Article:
We finish the Taurus PT-92
9mm Auto and test the 22 conversion.
This is the final installment of the Taurus PT92 9mm pistol. We will provide the results of our final testing with the new Millet sights on the gun along with the test results of the Ciener .22 long rifle conversion kit.
Our first attempt to use this gun resulted in disappointing results. Bullets went all over the target and we could not hold on the target enough to hit a bullseye at ten meters. We initially assumed the problem was with the worn barrel, but decided to move forward on the project by replacing the very annoying sights and the excessively tight springs. Our results showed us how important it can be to have good sights on a gun.
Our initial testing was done on an indoor range with no adverse wind conditions. The best pattern we achieved was about six inches across at ten meters. We considered this to be terrible for a gun that should be capable of shooting a decent pattern at 25 meters.
We responded to the sight problem by installing Millet adjustable sights, which replaced both the front and rear sights. It was hoped the flat black sights with a white outline would improve our ability to hold a good sight picture.
We replaced a variety of springs in the gun, which made the trigger a lot easier to pull in both double and single action modes. With these modifications completed, we loaded up some bullets and went to the range for a little testing. What a difference the sight modifications made.
With the new modifications in place, we were able to hold a pattern of about two inches at ten meters while hand holding in on a windy and gusty day. The pattern would have been a little tighter if we had not flinched a few times while shooting. We consider this to be a significant improvement over the original configuration and made the modifications worth the effort. We now have no plans to replace the barrel on this gun.
Target pattern with the new sights installed on the 9mm Taurus.
Even though 9mm ammunition is some of the least expensive available, a lot of continued practice can burn through a lot of money in a short time. To get more practice at a reduced cost we can try reloading our own ammunition or we can practice with a .22 caliber gun that allows us to use inexpensive ammunition that's readily available in bulk from some of the discount stores.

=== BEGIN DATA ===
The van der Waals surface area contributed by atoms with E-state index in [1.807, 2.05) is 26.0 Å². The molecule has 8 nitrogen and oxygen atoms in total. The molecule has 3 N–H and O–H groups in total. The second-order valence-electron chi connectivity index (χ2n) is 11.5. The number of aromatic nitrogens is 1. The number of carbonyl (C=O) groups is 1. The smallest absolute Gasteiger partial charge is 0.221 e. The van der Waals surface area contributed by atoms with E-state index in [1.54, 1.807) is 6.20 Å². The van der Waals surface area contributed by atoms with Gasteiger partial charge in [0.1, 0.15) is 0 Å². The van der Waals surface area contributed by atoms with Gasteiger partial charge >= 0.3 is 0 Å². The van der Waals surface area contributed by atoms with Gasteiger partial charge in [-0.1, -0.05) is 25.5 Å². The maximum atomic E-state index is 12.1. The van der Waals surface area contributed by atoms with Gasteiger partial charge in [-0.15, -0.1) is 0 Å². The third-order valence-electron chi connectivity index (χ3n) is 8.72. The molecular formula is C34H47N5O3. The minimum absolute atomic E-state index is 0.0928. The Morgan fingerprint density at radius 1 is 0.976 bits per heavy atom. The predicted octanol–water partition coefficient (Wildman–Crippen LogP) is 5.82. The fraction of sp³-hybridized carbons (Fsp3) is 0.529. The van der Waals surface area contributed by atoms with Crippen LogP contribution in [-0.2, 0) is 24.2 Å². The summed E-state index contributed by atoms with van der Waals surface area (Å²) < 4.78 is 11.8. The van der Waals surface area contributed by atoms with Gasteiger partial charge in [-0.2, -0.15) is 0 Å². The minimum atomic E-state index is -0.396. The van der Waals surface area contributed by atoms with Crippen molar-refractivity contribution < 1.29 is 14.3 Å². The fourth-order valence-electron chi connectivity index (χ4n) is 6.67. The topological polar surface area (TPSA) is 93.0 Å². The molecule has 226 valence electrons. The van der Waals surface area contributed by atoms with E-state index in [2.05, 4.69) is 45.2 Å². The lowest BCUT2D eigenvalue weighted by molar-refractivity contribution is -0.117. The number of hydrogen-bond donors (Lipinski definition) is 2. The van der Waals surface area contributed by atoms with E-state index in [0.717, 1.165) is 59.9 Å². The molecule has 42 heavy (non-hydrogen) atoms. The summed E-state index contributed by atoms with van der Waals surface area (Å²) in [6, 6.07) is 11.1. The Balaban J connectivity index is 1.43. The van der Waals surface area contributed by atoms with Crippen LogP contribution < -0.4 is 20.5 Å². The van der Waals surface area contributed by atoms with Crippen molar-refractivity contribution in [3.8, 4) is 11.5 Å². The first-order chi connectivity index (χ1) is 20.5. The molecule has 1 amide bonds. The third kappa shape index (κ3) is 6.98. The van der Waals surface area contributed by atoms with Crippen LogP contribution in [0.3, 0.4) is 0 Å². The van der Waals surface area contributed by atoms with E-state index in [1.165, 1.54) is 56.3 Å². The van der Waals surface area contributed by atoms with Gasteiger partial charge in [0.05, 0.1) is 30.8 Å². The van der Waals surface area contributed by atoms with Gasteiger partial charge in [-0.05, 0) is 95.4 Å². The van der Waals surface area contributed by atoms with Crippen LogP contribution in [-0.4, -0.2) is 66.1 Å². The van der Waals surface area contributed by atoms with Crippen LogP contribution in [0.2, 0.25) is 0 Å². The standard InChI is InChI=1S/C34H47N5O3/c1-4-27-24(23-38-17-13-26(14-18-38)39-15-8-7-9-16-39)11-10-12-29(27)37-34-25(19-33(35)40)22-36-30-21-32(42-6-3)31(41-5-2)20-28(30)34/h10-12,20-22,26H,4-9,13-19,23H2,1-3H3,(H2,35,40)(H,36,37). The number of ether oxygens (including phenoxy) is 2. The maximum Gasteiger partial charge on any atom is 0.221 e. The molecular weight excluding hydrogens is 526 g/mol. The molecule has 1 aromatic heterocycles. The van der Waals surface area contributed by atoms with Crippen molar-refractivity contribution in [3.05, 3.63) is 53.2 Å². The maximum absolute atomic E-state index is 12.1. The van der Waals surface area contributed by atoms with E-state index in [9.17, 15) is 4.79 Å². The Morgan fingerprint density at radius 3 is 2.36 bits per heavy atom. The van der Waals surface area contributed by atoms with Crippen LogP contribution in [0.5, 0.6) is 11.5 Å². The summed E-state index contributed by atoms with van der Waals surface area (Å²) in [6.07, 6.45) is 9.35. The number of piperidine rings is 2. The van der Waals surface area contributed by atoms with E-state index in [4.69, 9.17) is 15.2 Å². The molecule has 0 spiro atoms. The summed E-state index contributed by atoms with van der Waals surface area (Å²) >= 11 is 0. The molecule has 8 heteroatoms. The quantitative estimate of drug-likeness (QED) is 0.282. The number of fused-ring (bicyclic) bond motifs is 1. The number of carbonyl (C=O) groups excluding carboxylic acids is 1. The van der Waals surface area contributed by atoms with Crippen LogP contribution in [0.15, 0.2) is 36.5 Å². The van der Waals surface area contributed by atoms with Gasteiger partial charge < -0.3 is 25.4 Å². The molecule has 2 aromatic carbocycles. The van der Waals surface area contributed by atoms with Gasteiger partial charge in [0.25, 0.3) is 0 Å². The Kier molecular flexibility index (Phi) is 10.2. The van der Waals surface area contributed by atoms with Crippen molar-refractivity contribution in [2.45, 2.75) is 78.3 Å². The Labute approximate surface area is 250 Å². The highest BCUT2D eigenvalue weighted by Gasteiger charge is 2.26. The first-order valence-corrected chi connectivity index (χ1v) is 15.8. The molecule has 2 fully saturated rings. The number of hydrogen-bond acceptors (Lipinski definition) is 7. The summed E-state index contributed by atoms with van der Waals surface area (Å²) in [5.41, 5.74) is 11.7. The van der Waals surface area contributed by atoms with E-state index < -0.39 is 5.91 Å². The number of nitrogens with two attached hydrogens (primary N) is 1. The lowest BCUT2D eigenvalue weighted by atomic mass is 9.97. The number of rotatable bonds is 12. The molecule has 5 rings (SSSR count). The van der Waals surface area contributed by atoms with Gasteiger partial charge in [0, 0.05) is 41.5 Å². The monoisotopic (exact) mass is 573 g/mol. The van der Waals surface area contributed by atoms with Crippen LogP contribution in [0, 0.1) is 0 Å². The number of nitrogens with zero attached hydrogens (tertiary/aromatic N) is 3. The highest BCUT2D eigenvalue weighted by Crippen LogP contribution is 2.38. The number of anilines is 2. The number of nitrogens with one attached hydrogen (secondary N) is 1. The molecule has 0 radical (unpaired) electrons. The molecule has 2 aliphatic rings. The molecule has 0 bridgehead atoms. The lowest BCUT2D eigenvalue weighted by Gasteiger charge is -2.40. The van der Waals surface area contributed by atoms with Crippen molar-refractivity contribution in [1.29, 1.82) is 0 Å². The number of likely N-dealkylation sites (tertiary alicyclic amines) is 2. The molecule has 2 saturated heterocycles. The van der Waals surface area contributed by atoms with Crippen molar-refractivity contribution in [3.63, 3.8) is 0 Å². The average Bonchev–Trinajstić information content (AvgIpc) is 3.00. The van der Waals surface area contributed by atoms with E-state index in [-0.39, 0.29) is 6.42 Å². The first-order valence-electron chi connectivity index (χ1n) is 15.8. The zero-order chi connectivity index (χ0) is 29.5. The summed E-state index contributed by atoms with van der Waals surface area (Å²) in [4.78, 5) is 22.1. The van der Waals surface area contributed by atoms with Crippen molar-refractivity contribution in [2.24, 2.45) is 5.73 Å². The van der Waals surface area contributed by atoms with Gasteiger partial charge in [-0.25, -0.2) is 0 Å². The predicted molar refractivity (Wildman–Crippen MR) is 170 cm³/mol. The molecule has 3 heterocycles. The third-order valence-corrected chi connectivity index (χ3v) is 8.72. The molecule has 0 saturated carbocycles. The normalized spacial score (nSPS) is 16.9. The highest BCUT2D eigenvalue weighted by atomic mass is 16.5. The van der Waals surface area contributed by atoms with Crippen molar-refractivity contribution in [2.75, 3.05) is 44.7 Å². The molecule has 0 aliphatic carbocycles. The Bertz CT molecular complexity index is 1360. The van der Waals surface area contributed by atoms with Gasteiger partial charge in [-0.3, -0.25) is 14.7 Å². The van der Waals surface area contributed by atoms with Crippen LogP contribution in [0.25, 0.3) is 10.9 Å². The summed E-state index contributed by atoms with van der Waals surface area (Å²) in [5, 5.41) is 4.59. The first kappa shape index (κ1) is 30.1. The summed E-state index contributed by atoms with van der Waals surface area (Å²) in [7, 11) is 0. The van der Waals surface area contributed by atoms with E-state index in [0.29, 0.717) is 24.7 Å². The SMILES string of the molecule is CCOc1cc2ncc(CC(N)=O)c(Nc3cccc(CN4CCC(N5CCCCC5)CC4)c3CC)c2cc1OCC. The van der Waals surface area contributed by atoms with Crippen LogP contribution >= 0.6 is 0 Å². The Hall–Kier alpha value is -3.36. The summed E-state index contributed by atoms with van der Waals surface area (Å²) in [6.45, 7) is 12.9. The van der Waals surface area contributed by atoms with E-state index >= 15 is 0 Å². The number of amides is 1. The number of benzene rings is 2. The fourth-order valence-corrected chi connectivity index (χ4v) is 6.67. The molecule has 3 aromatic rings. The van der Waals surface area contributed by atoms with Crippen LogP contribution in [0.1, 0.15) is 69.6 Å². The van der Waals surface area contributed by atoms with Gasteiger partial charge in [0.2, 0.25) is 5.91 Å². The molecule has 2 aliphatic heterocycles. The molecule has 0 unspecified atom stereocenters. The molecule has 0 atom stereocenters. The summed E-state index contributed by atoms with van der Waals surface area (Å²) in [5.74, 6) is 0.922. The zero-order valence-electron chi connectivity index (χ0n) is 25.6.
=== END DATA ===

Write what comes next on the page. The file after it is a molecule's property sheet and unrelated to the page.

There are two problems with shooting a .22 for practice. The first is that it will be a different gun with a different feel. The second is that the recoil will be much different on the .22 and practice will be less effective. The second problem can be mitigated by the knowledge that even in a lowered recoil situation, the shooter can develop target acquisition and trigger skills even though the gun will recoil differently.
The problem of a .22 being a gun with a different grip and trigger pull makes the option of a .22 even less attractive. Although a person can learn a lot about shooting by practicing with a .22 that is different than the competition gun, the best option would be to find a way to use the Taurus to shoot the less expensive .22 long rifle bullets.
The answer was with the Ciener .22 Caliber Conversion kit from Jonathan
Arthur Ciener. This kit was advertised to allow us to shoot .22 long rifle
ammunition in any one of the firearms listed in their catalog. The price was
reasonable so we purchased one for testing.
The Ciener conversion comes in a nice blue plastic container that keeps the parts in their places.
Ciener advertises the conversion can be done in just a few minutes and the gun will look, feel, and handle just like the 9mm version of the weapon. They also claim the gun can be returned to its 9mm configuration by simply reinstalling the original slide. This seems to be an easy promise to make if the entire slide and magazines are replaced with new ones.
The kit needed no instructions to complete the conversion. Simply drop the magazine, release the slide, and remove the 9mm slide and barrel assembly, lock the Ciener slide into place, and insert the new magazine. The conversion is complete and ready to shoot in less than ten seconds.
The quality of the conversion parts from Ciener is outstanding. The new slide appears to be sandblasted and polished stainless alloy with a style that duplicates the original Taurus slide. The only noticeable difference between the Ciener and the Taurus is that the Ciener barrel appears to be parkerized instead of the polished appearance of the Taurus barrel. The magazine appears to be a heavy cast aluminum piece that is sandblasted to give it a matte finish.